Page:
U.S. Marine Corps spurs mentorship program in partnership with NWCA
| Marine Corps Recruiting Command | September 09, 2005
BUFFALO, N.Y. --
Wrestlers usually respond to a strong, powerful presence. With U.S. Marine Corps Major Jay Antonelli, the presence isn't just about response, it's about respect.
With the respect that comes with an organization like the U.S. Marine Corps, its fitting that the NWCA called upon the elite force to partner with the new "Building Leaders for Life" program.
Antonelli was the featured speaker during Friday's luncheon at the NWCA National Convention at the Hyatt Regency Hotel in downtown Buffalo.
The program, which is funded by the U.S. Marine Corps is a program designed for high school and college wrestlers to use to further their leadership skills and become mentors for younger athletes when participants in the program decide to start coaching.
"The purpose of the leadership program is two-fold. First of all, it will give our coaches better skills so they can become better mentors for their wrestlers. Number two is we want to align our sport with educational missions and values because we know that will determine the future of our sport," said Mike Moyer, Executive Director of the NWCA.
Maj. Jay Antonelli, speaking on behalf of the U.S. Marine Corps, spoke to an estimated crowd of 150 coaches and vendors to explain the strong ties between his work as a U.S. Marine and that of a wrestler and how the program will help build mentors and leaders for the next generation of coaches, many of whom are currently high school or college wrestlers.
"From the start, it seemed like a good fit," Antonelli said. "As both Marines and the sport of wrestling will not waiver from their commitment to achieve the highest standard of excellence through discipline, drive and desire."
This isn't the first collaboration between the NWCA and the U.S. Marine Corps.
"Two years ago we rolled out the leadership training program for the coaches and about four weeks ago we rolled out the program for the athletes," Moyer said.
"The Marine Corps has funded it (the leadership program) and Southwest Missouri State developed the content.
"The coaches course is delivered through Southwest Missouri for college credit," Moyer explained.
Antonelli, Friday's luncheon keynote speaker, has long been associated with wrestling, from his days wrestling as a scholastic wrestler in New Jersey to his time representing the U.S. Marines in Greco-Roman competition; Antonelli is one of the coaches for the 2005 U.S. Greco-Roman World Team that will compete in the World Championships in Budapest, Hungary, later this month.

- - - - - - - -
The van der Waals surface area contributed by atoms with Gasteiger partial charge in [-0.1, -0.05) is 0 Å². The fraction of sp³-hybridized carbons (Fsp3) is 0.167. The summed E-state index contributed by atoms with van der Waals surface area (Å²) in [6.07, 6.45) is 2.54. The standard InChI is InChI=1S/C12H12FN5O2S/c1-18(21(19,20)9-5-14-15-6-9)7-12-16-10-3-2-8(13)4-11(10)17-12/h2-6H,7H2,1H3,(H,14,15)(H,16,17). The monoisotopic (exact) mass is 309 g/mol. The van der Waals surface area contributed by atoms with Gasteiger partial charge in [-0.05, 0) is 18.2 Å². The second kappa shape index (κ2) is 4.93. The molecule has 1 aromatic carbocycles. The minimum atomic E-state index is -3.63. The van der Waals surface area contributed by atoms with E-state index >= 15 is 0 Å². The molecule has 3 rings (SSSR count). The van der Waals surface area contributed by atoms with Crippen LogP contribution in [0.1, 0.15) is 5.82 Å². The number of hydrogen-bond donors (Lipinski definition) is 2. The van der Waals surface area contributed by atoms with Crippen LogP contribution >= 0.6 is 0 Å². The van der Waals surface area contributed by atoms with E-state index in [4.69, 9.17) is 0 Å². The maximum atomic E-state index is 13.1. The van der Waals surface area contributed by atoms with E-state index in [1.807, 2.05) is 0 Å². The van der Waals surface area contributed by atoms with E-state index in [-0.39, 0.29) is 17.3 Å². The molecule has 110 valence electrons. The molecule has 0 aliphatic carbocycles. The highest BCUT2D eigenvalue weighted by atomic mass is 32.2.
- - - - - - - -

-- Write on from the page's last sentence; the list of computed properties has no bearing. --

The leadership program is aimed at promoting leaders in the wrestling community and in life.
"By understanding the Marine Corps leadership process, anyone can achieve the goal of reaching his or her highest potential, and in turn, teach and mentor others," Antonelli said.
NWCA president Ron Baeschler concurred.
"It's our responsibility to make sure we build those leaders of tomorrow," Baeschler said.
Antonelli stressed the differences between wrestlers and many of their athletic counterparts and contemporaries.
"As you all probably know, wrestlers are different from other athletes," Antonelli said. "All wrestlers share a common bond of hard work and discipline found in no other type of athlete.
"We have all trained out of our 'comfort zone' and are accustomed to pushing ourselves to our physical limit almost daily," he said.
It's this training and background that make the NWCA and the Marine Corps the perfect tandem to offer the "Building Leaders for Life" program.
"The similarities between the mental toughness and physical training of wrestlers and Marines are uncanny," Antonelli said.
"The very character of Marines and wrestlers are also similar," he said.
"The Marine Corps core values are honor, courage and commitment. They are the foundation of each Marine's character," Antonelli said.
"Marines and wrestlers are people who are physically and mentally tough. We harden and train our bodies to deal with the rigors of combat and competition. We must also develop a mental toughness and strength of character to deal with the stress and emotional difficulties found on the mat, in combat and in life."
"There's a lot of wrestlers that formerly wrestled that have gone on to do great things in the Marine Corps," Moyer said.
Antonelli is someone that greatly resembles someone who has gone on to do great things.
"Without a shadow of any doubt, I know that I wouldn't be standing before you here today as a U.S. Marine if it wasn't for the mental toughness and can-do attitude that I learned as a wrestler," Antonelli said.
"I think both entities, the NWCA and the Marine Corps are looking for the same thing in more recruits with that leadership discipline and dedication," Moyer said.
"It's the perfect partnership."